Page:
Considerable attention has been accorded to the importance of early access to sound for children with hearing loss. Cochlear implantation has become a well-accepted intervention for children with severe to profound hearing loss whose parents choose spoken language development. Progress in the early identification of childhood hearing loss through widespread implementation of universal newborn hearing screening (UNHS) programs is expected to lead to benefits in early implantation and enhanced opportunities for more natural spoken language development (James & Papsin 2004; Dettman et al. 2007; Miyamoto et al. 2008). It has been well recognized that early implantation is highly desirable to maximize the child’s access to speech during periods of maximum neural plasticity that in turn should lead to more age-appropriate speech-language skills (Ching et al. 2013; Leigh et al. 2013; Tobey et al. 2013).
Research in neuroscience points to optimal periods for auditory development (Werker & Tees 2005) and consequently the importance of maximizing early auditory experience through early cochlear implantation in children with limited residual hearing (Ryugo et al. 2000; Sharma et al. 2002, 2005). Accordingly in most countries, the age of cochlear implantation has decreased to include implantation at 12 months of age or even earlier (Hammes et al. 2002; James & Papsin 2004; Tait et al. 2007; Cosetti & Roland 2010). In recent years, some investigators have advocated for implantation even before 12 months based on reports of better outcomes for very early implanted children (Dettman et al. 2007; Holman et al. 2013; Leigh et al. 2013).
Recent studies have reported that early implanted children can achieve spoken language skills comparable with their normal-hearing peers (Dettman et al. 2007; Leigh et al. 2013). A longitudinal multicenter study of 188 children in the United States reported better language skills in children implanted before 18 months of age compared with those implanted after 18 months (Niparko et al. 2010). Furthermore, the majority of early implanted children followed language growth trajectories aligned with those of their hearing peers. In recent research, age at implantation rather than age of identification of hearing loss has emerged as an important predictor of spoken language outcomes in children who use cochlear implant technology (Ching et al. 2013).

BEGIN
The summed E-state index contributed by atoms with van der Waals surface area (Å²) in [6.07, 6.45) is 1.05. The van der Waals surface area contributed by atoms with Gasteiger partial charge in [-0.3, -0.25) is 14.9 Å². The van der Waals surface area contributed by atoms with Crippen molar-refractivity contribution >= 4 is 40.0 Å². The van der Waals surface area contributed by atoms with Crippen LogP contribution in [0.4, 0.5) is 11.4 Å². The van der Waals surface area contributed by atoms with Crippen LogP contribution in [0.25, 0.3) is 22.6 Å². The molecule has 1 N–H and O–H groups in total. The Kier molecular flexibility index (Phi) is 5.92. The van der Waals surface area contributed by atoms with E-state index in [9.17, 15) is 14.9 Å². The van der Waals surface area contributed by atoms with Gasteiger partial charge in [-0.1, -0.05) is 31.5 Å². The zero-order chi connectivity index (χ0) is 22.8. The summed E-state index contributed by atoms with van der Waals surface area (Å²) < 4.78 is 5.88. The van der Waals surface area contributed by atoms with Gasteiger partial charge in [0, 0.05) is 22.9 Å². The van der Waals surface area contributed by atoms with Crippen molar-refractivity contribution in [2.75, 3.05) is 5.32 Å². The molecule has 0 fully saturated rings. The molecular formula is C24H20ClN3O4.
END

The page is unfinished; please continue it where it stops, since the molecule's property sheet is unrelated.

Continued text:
Despite the emphasis on early implantation, large studies on populations of young children with hearing loss typically report average ages of surgery in the 2- to 3-year-old range. For example, in Canada less than 50% of the 163 to 184 children implanted annually from 2000 to 2005 were younger than 3 years of age at implantation (Fitzpatrick & Brewster 2008). Given the strong support for earlier implantation, it is important to explore why substantial numbers of children still undergo late implantation in regions where cochlear implants are widely available. Previous research has suggested that children who do not meet typical audiologic criteria of severe to profound hearing loss may require more decision-making time on the part of clinicians and parents (Fitzpatrick et al. 2009; Hyde et al. 2010), but there has been little systematic research of other reasons for delays to implantation. Little is known about the factors that affect late age at implantation, and age at surgery has often been reported as an absolute value rather than in relation to duration of severe to profound deafness. Previous research with a relatively small cohort of 43 children (Fitzpatrick et al. 2011) indicated that the principal reasons for late implantation were related to progressive hearing loss and the presence of additional disabilities combined with a few miscellaneous other reasons. However, the study was limited, in that it involved a convenience sample of children enrolled in a specific project examining speech and language outcomes in early and late identified children. Data from follow-up studies of newborn screening cohorts suggest that more than 20% of children progressively lose hearing of 20 dB or more and that from 15% to 40% of children experience later onset hearing loss (Barreira-Nielsen and Fitzpatrick, Reference Note 1; Fitzpatrick, Reference Note 2; Watkin & Baldwin 2011). These results were based on clinical audiograms obtained using conventional audiometry, recorded in dB HL, and not on thresholds obtained at the eardrum. In a study examining age at implantation in a cohort of 417 children in the United States, Young et al. (2011) reported that about one-third of children received implants late, despite UNHS due to the large number of children with delayed-onset hearing loss who passed screening. Taken together, these studies suggest that a substantial number of pediatric cochlear implant recipients may not be early candidates for the intervention.